The Perfect One Week Roadtrip Through Iceland
To kick off this year's travels in style, little bro and I booked a road trip through 2017's most sought after destination: Iceland. Though we only had six days, we managed to cover the south of the island at a relaxed but comprehensive pace. If you're keen to explore this beautiful pocket of Iceland, here's our highly recommended itinerary.
Given the country's notoriously high prices, we booked everything four months in advance to save ourselves money and stress. We found a cheap Easyjet flight after browsing both Kayak and Skyscanner. We booked three quirky guesthouses (much cheaper than hotels) via Booking.com. And we hired an inexpensive car with Flizzr, which we picked up upon arrival just near Keflavik airport. Unfortunately, we were also tricked into every auto insurance under the sun + GPS + wifi, which in hindsight we didn't really need. Don't get upsold on all the extras. If you've got a good smartphone, just get wifi and stick to the basic insurance; this will more than suffice.
Given our 3am start, we decided to treat ourselves with good Icelandic food and strong coffee in one of the Reykjavik's coolest cafes, Cafe Laudromat.
Fully fuelled, we braced ourselves for our long journey east, defeating rain, snow, hail and sleet to arrive at Brunholl Guesthouse and Dairy Farm late into the night.
Though we'd aimed to arrive before dark, with all the photogenic views to tempt us along the way, we failed miserably. The Seljalandsfoss waterfall (see above), which you can walk behind and get drowned in its mist, was our first and favourite pitstop.
Of course, this meant our five hour trip quickly turned into eight hours. We survived (barely) to advise all future travellers: avoid driving at night on your first day in Iceland. The weather's too unpredictable and it's simply too dark. Get your bearings first and save yourself the worry.
Revitalised after a good night's sleep, we drove to one of Iceland's absolute must-sees (and my highlight of the trip) - the Jokulsaron ice lagoon. And it certainly did not disappoint. Despite the icy breeze, we explored every last inch of the lagoon, watching the ice drift by whilst breathing in that pristine Icelandic air.
When we'd had our fill, we wandered over to the nearby beach only to be utterly mesmerised by the ice shards drifting in from the sea and onto the pitch-black volcanic sand. Don't rush this bit. Give yourself enough time to watch the ice change shape and colour with every wave that crashes in.
With Ariel officially over his jetlag, we decided to go on a hike. We wrapped up warm, strapped on our hiking boots and headed up Skaftafell National Park for a day of fitness and flora. Oh, and some cute Icelandic horses too!
Our backpacks filled with sandwiches (and beer), we headed up the hills. Along the way, we spotted the Svartifoss waterfall, its beautiful cascades crashing against this stunning rock formation.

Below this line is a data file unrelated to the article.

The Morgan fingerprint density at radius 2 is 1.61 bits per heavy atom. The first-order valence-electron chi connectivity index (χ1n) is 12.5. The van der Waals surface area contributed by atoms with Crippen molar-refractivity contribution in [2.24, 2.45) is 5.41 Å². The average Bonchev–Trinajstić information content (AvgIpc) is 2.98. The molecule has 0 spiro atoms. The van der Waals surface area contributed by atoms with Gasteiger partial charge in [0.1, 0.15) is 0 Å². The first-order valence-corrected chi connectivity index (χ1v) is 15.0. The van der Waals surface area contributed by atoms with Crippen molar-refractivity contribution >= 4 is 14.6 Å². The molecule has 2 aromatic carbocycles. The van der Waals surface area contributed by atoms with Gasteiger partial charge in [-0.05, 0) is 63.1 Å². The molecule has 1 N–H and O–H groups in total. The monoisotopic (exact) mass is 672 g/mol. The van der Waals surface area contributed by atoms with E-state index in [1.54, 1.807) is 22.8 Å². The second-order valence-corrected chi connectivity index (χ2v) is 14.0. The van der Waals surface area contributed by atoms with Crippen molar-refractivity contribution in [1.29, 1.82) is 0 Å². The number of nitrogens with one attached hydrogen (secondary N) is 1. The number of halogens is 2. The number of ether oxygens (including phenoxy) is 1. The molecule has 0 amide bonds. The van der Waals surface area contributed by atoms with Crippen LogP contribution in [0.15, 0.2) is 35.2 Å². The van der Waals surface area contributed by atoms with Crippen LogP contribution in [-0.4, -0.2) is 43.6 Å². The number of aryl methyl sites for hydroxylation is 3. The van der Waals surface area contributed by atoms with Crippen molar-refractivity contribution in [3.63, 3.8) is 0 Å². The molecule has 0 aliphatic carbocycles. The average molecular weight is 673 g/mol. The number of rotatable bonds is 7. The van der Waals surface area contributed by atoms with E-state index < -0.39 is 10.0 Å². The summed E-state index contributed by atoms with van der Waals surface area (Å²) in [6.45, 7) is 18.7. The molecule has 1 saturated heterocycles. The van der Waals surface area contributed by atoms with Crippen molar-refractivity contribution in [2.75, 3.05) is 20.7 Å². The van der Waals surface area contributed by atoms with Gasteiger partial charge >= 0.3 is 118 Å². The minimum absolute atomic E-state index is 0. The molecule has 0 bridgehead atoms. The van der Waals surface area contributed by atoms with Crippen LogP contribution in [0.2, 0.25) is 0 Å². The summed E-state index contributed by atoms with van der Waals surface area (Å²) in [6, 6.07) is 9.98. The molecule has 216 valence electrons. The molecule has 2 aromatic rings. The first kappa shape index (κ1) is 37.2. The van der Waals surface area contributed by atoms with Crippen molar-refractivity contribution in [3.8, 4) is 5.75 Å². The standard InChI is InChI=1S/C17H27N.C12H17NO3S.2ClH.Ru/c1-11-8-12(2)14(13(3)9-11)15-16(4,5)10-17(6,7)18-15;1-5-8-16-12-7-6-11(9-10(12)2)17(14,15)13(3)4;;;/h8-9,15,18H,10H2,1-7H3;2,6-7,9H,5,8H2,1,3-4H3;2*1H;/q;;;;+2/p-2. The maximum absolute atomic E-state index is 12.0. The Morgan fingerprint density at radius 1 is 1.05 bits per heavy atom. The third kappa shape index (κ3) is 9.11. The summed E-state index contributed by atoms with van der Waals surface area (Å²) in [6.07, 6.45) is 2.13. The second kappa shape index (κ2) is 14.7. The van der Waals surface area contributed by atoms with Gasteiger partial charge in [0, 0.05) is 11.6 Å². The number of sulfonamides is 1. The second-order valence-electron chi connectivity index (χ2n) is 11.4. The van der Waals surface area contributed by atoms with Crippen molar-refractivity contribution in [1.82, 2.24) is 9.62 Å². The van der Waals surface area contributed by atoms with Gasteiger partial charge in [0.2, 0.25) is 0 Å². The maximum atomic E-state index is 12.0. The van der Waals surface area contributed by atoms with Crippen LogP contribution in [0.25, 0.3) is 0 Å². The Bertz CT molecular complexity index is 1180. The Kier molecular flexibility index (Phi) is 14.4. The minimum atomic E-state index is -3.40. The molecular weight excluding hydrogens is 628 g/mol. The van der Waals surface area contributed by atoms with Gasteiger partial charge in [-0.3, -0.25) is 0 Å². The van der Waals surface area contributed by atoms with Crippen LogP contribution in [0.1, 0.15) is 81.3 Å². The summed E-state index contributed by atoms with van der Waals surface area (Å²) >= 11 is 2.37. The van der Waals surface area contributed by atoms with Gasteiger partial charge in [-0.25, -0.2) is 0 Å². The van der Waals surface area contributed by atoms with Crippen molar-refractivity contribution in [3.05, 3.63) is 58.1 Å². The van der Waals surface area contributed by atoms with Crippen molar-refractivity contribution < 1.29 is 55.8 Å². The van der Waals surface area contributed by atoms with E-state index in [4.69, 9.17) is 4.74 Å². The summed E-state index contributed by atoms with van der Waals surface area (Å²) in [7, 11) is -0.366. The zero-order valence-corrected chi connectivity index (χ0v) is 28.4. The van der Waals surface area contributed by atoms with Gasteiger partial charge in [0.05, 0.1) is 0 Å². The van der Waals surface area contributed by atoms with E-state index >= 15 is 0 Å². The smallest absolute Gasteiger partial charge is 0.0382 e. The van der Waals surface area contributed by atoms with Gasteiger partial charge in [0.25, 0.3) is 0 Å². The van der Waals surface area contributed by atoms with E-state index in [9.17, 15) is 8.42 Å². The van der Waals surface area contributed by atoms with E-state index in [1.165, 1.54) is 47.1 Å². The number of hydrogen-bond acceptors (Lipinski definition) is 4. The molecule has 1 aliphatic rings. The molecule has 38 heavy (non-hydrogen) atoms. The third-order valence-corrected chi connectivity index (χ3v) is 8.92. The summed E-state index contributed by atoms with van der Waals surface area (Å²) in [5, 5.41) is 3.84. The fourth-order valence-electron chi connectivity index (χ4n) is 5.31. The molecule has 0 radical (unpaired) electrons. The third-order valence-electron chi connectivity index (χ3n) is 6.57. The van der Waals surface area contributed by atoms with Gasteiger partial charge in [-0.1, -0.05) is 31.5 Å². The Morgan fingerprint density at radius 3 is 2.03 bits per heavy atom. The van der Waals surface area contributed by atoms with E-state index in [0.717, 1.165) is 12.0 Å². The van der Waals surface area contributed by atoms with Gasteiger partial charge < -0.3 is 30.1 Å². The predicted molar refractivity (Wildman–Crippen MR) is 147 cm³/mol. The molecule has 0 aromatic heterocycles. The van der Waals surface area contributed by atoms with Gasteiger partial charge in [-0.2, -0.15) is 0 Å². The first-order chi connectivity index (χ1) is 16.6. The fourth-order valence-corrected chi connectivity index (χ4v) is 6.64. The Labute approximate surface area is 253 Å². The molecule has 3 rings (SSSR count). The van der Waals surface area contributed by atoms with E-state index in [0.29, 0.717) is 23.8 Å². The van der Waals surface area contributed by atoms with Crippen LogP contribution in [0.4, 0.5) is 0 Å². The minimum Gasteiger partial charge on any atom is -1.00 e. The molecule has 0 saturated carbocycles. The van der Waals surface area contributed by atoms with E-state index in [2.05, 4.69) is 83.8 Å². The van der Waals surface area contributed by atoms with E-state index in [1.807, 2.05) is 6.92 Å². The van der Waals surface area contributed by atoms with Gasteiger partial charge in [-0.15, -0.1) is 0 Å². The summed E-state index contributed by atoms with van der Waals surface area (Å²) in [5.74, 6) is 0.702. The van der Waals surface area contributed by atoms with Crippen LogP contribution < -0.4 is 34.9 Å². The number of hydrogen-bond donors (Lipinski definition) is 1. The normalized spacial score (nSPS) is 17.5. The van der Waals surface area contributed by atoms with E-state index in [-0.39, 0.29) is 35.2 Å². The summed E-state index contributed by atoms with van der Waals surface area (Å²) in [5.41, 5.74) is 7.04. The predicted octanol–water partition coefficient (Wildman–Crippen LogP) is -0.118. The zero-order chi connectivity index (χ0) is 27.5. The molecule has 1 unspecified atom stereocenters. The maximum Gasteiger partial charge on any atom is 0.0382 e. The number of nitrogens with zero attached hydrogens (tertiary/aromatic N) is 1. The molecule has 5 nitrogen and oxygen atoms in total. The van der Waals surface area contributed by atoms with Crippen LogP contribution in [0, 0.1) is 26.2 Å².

We finished the day with a long soak in Hotel Lambafell's jacuzzi to ease our tired muscles. Most hotels in Iceland will have access to a hot tub, so do your research and ensure you can unwind after a long chilly day exploring the island.
Feeling sore but fresh, we aimed for a more relaxed day in Vik, with a stop at the stunning Skogafoss to get the day started. We braved it and ran under the heavy mist before climbing to the top to peak over the edge at the eye-watering drop.
Then we headed to the infamous black beach, known not just for its astonishing beauty but also for knocking a tourist or two into the sea. We crawled into caves, attempted to climb the rocks and fought sleet and snow during our long wander along beach.
We worked our way back west and through the Golden Circle for three essential pitstops - the Geysir, Gullfoss and Pingvellir National Park in search of the Sifra fissure. This place marks the spot where the tectonic plates divide North America and Europe. We loved all three, but the hordes of tourists (and buses) came as a shock after having spent a few days in more rural Iceland. If you've got the time the spare be sure to explore well beyond this famous trio.
Nevertheless, the Geyser is a must-see. It erupts every few minutes and if you're patient enough (and can tolerate the strong smell of sulphur) you can watch it explode again and again. Or at least until you've got your perfect photo.
But it was Gullfoss that left me speechless. With the sun on its best behaviour, we spotted a double rainbow alongside frozen cascades. To think developers nearly knocked this natural wonder down to replace it with a dam. We very nearly froze our ears off, but it was well worth it.
We finished the day by warming up with some Reyka vodka before heading out to party like the locals in Reykjavik's city centre.
We awoke to some gorgeous sunshine and spent the day exploring Reykjavik's quaint city centre. We grabbed a hearty breakfast in the beautiful Bergsson Mathus restaurant, shopped the high street (beauty for me of course) and dropped into the exotic Hallgrimskirkja church.
After a few blissful hours we very reluctantly jumped back into the cold to grab our things and head back to Keflavik for our late night flight.
[N]iceland, we've fallen in love and we'll be back very soon!
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